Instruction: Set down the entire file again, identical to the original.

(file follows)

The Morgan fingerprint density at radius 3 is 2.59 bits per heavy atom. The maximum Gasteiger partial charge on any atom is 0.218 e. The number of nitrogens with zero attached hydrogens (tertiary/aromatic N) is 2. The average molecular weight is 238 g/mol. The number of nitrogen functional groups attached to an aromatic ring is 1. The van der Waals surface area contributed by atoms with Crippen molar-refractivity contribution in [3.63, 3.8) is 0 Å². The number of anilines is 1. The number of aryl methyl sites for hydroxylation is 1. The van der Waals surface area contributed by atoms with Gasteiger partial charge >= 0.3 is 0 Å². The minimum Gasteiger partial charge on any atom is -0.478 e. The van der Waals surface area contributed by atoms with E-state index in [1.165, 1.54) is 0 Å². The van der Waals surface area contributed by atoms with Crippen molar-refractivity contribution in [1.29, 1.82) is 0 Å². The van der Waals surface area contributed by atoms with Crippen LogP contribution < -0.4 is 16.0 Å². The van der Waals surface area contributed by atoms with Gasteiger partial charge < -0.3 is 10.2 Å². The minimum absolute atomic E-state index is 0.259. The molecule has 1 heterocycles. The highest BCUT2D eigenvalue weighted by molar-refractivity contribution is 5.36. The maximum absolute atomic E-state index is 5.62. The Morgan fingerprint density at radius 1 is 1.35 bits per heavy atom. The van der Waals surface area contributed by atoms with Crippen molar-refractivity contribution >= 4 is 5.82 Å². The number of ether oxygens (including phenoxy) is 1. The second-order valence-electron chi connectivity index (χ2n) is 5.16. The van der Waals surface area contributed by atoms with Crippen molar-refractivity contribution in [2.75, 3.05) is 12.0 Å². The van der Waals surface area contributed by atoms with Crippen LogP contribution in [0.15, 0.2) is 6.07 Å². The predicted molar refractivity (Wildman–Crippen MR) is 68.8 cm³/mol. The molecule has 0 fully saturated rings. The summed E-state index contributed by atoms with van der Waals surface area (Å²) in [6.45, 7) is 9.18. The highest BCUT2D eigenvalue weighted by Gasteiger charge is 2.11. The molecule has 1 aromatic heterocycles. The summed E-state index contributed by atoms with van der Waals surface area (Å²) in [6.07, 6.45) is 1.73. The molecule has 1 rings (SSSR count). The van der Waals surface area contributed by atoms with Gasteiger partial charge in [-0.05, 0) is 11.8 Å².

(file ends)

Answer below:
The Morgan fingerprint density at radius 3 is 2.59 bits per heavy atom. The maximum Gasteiger partial charge on any atom is 0.218 e. The number of nitrogens with zero attached hydrogens (tertiary/aromatic N) is 2. The average molecular weight is 238 g/mol. The number of nitrogen functional groups attached to an aromatic ring is 1. The van der Waals surface area contributed by atoms with Crippen molar-refractivity contribution in [3.63, 3.8) is 0 Å². The number of anilines is 1. The number of aryl methyl sites for hydroxylation is 1. The van der Waals surface area contributed by atoms with Gasteiger partial charge >= 0.3 is 0 Å². The minimum Gasteiger partial charge on any atom is -0.478 e. The van der Waals surface area contributed by atoms with E-state index in [1.165, 1.54) is 0 Å². The van der Waals surface area contributed by atoms with Crippen molar-refractivity contribution in [1.29, 1.82) is 0 Å². The van der Waals surface area contributed by atoms with Crippen LogP contribution < -0.4 is 16.0 Å². The van der Waals surface area contributed by atoms with Gasteiger partial charge < -0.3 is 10.2 Å². The minimum absolute atomic E-state index is 0.259. The molecule has 1 heterocycles. The highest BCUT2D eigenvalue weighted by molar-refractivity contribution is 5.36. The maximum absolute atomic E-state index is 5.62. The Morgan fingerprint density at radius 1 is 1.35 bits per heavy atom. The van der Waals surface area contributed by atoms with Crippen molar-refractivity contribution >= 4 is 5.82 Å². The number of ether oxygens (including phenoxy) is 1. The second-order valence-electron chi connectivity index (χ2n) is 5.16. The van der Waals surface area contributed by atoms with Crippen molar-refractivity contribution in [2.75, 3.05) is 12.0 Å². The van der Waals surface area contributed by atoms with Crippen LogP contribution in [0.15, 0.2) is 6.07 Å². The predicted molar refractivity (Wildman–Crippen MR) is 68.8 cm³/mol. The molecule has 0 fully saturated rings. The summed E-state index contributed by atoms with van der Waals surface area (Å²) in [6.45, 7) is 9.18. The highest BCUT2D eigenvalue weighted by Gasteiger charge is 2.11. The molecule has 1 aromatic heterocycles. The summed E-state index contributed by atoms with van der Waals surface area (Å²) in [6.07, 6.45) is 1.73. The molecule has 1 rings (SSSR count). The van der Waals surface area contributed by atoms with Gasteiger partial charge in [-0.05, 0) is 11.8 Å².